My teaching colleagues and I have been talking a lot lately about outcome-based pedagogy, which is the practice of designing assignments and assessments focused on the intellectual end result you want to encourage. There was no official pedagogical outcome I tried to achieve in taking my students on a walk on Thursday: we walked because the weather was nice and the practice of keeping a nature journal gave us an excuse. Without an official outcome, we walked with no expectation of assessment: no, this sunny November day won’t be on the test, and there’s no quantifiable way of determining whether Taking a Walk has a measurable impact on a first-year student’s Thinking and Writing skills. In the absence of officially empirical evidence, however, I still believe that walking is good for writing and that being bipedal is good for the soul.

Nature journal-in-the-making

Last Thursday afternoon, I took my first-year writing students outside to draw in their nature journals. It was sunny and mild, and I gave them a choice of two tasks: either draw clouds or draw the lilac tree that sprawls in front of Parker Hall. It’s an exercise in seeing as much as drawing: once you stop and look, what do you see? I think looking is addictive, or at least I hope it is. What I want instill in my students, if they get anything from this class, is an inquisitive spirit that looks, notices, and wonders.

Nature journal - Sept 10 2009

This cultivated habit of noticing is a theme running through this entire course, “Thinking & Writing: The Art of Natural History.” It’s what Robert Sullivan does in his rat alley, it’s what both Henry David Thoreau and Clare Walker Leslie do in their journals, and it’s what I urge my students to do in their semester-long projects. Pick a topic that truly interests you and spend a semester investigating it from every conceivable angle. Really look at it, deeply and and repeatedly, noticing its nuance and details over time. Read about your topic, think about your topic, and talk to others about your topic: get to know it first-hand and up-close, in a way none of the rest of us do. Become our resident expert in the minute details of your topic and its intersection with your life.

Nature journal - Sept 11 2008

It’s a foreign concept to many of my students, this invitation to explore their own life deeply. When my students learn the first day of class they they have a 15- to 20-page paper to write, they immediately think of distant, well-publicized topics that they reason will will be easy to research because so much has already been said about them. Surely for a long research project, they think, they should pick a big and grandiose topic: serial killers or the death penalty or Global Warming with a capital G and W. These are Big Topics, ones that garner attention, headlines, and entire shelves in bookstores and libraries: the Brad and Angelina of research topics. With so much attention being paid to these types of topics, my students think, writing a long research paper will be easy, like a big scavenger hunt: just go out, find the “facts,” and bring them back.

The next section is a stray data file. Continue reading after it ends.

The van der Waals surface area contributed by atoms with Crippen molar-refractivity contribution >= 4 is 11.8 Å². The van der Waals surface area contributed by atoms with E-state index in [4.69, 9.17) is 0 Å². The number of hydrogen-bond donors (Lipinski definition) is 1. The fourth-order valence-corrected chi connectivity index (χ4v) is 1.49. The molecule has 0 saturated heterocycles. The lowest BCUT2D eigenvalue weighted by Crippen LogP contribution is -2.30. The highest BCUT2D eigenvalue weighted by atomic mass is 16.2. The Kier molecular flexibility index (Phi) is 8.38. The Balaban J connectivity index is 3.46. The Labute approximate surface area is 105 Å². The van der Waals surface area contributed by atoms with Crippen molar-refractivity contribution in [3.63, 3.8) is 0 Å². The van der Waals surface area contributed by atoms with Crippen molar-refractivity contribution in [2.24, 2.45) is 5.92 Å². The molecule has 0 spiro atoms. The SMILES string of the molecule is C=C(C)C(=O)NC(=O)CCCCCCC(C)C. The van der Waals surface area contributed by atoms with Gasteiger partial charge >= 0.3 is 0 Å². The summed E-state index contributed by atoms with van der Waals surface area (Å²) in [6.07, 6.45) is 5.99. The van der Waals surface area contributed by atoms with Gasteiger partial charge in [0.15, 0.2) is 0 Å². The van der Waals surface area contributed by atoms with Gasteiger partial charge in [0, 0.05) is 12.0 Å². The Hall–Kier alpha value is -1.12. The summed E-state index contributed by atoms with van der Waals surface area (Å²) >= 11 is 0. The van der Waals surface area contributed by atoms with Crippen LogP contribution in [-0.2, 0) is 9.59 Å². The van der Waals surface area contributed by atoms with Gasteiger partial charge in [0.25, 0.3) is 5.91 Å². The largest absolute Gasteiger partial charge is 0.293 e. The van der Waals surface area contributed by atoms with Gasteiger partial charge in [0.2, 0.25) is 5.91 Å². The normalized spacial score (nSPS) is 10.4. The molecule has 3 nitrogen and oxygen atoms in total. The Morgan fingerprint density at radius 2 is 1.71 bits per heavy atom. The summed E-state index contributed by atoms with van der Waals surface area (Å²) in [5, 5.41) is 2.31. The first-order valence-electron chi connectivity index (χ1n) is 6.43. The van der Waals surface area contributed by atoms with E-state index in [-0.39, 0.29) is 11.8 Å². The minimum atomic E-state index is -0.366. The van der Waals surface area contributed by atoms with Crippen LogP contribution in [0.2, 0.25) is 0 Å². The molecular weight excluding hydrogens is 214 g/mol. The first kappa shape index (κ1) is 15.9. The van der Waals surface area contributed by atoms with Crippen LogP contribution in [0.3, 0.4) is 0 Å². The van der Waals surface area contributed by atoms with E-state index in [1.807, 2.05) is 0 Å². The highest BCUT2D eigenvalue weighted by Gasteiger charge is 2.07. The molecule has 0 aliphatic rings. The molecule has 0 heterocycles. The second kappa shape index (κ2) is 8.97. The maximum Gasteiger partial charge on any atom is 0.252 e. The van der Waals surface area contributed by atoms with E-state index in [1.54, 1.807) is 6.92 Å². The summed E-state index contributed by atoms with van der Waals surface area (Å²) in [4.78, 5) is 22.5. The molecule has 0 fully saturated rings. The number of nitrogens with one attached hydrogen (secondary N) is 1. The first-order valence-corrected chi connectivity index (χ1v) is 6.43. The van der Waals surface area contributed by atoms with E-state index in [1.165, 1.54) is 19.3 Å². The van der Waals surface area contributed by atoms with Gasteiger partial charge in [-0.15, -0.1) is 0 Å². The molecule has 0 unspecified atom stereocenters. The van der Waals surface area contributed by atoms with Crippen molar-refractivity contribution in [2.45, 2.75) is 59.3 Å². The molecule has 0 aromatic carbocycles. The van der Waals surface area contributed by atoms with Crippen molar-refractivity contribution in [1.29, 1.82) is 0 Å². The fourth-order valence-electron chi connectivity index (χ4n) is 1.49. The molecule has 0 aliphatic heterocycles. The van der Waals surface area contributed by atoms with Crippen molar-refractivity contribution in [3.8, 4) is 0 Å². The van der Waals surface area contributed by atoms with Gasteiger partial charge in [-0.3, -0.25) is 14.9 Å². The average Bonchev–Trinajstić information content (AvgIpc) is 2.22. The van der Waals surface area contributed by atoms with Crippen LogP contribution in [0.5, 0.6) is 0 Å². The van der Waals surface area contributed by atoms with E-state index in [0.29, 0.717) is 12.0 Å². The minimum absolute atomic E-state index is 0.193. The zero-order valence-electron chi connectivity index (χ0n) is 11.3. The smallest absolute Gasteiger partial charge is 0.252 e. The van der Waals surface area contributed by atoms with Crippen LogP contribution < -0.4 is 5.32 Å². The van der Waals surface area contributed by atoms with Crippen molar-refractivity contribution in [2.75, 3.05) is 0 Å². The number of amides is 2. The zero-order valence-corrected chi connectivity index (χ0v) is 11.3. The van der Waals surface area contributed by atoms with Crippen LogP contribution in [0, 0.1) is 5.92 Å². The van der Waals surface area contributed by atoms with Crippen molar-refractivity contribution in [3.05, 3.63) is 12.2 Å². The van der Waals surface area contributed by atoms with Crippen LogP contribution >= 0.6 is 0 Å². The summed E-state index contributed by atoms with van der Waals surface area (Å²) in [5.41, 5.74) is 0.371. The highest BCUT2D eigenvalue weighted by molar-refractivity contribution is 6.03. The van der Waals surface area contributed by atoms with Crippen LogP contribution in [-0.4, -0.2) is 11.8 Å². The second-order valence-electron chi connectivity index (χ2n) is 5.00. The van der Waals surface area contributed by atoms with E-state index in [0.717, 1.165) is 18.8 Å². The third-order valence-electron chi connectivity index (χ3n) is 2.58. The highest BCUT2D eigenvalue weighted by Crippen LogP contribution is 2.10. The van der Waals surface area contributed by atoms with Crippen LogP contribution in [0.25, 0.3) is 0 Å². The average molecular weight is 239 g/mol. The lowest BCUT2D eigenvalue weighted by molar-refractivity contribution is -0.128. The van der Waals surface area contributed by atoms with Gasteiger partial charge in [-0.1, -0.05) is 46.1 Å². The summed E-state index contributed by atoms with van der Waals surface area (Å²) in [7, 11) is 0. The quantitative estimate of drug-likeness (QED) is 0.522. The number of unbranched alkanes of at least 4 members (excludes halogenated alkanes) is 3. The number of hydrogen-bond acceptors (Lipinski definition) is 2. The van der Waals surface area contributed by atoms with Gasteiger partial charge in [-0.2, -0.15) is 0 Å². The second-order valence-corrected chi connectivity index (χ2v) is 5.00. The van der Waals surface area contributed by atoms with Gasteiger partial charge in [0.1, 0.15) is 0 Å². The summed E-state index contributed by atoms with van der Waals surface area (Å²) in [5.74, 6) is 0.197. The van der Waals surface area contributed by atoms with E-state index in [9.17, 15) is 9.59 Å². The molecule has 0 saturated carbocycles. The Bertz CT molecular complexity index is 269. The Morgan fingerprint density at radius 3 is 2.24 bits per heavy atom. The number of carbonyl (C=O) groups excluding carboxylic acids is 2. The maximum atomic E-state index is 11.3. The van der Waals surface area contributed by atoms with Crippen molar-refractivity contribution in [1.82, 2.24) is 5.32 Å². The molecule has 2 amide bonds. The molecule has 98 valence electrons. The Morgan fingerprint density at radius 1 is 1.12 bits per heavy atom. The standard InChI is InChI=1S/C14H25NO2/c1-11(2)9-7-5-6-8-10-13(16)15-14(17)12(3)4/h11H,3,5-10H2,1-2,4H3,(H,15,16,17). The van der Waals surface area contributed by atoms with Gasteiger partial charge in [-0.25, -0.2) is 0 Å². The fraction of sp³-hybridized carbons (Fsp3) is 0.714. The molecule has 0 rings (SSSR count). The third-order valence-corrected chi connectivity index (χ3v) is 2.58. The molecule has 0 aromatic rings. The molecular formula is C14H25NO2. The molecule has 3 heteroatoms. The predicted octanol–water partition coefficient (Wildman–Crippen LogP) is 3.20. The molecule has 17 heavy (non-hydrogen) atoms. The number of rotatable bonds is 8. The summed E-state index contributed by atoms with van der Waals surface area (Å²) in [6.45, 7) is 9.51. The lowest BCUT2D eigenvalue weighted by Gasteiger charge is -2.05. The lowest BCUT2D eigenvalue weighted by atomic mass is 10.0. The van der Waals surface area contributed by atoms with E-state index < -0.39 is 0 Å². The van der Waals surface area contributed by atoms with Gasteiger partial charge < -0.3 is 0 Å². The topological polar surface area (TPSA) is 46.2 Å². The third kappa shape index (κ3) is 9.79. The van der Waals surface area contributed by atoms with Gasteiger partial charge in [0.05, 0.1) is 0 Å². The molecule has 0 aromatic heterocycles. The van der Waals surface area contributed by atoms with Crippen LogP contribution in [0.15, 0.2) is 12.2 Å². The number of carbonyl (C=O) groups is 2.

Nature journal - Sept 5 2007

My students don’t yet know–they don’t yet believe me, really, when I say it–that this is not the kind of research topic I’m looking for. I hesitate, in fact, to call this project a “research paper,” because that mere term causes my students to click into a familiar mode of producing out of sheer habit Whatever Worked In High School.

Veterans' Memorial

The long project is an exercise in investigating a topic close to home, like the rats that ran down an alley in Robert Sullivan’s own city. It needn’t be spectacular; in fact, the best topics are usually the most obscure ones, the ones that Only This Student deeply loves and is genuinely interested in. In asking my students to be intellectually curious, I’m actually asking them to take a deep and genuine interest in their own lives. I’m asking them to show up on a partly cloudy day in the shade of a sprawling tree and capture what they see.

Once again, I’m asking my first-year writing students to keep weekly nature journals as described in Clare Walker Leslie’s Keeping a Nature Journal: an assignment designed to complement the kind of observation and intellectual inquiry their semester-long writing project demands.

The three journal entries illustrating today’s post come from my own nature journal: three separate entries from three separate Septembers. You can read more about the philosophy behind my “Art of Natural History” class–and you can see another September nature journal entry–in this post from 2006. Enjoy!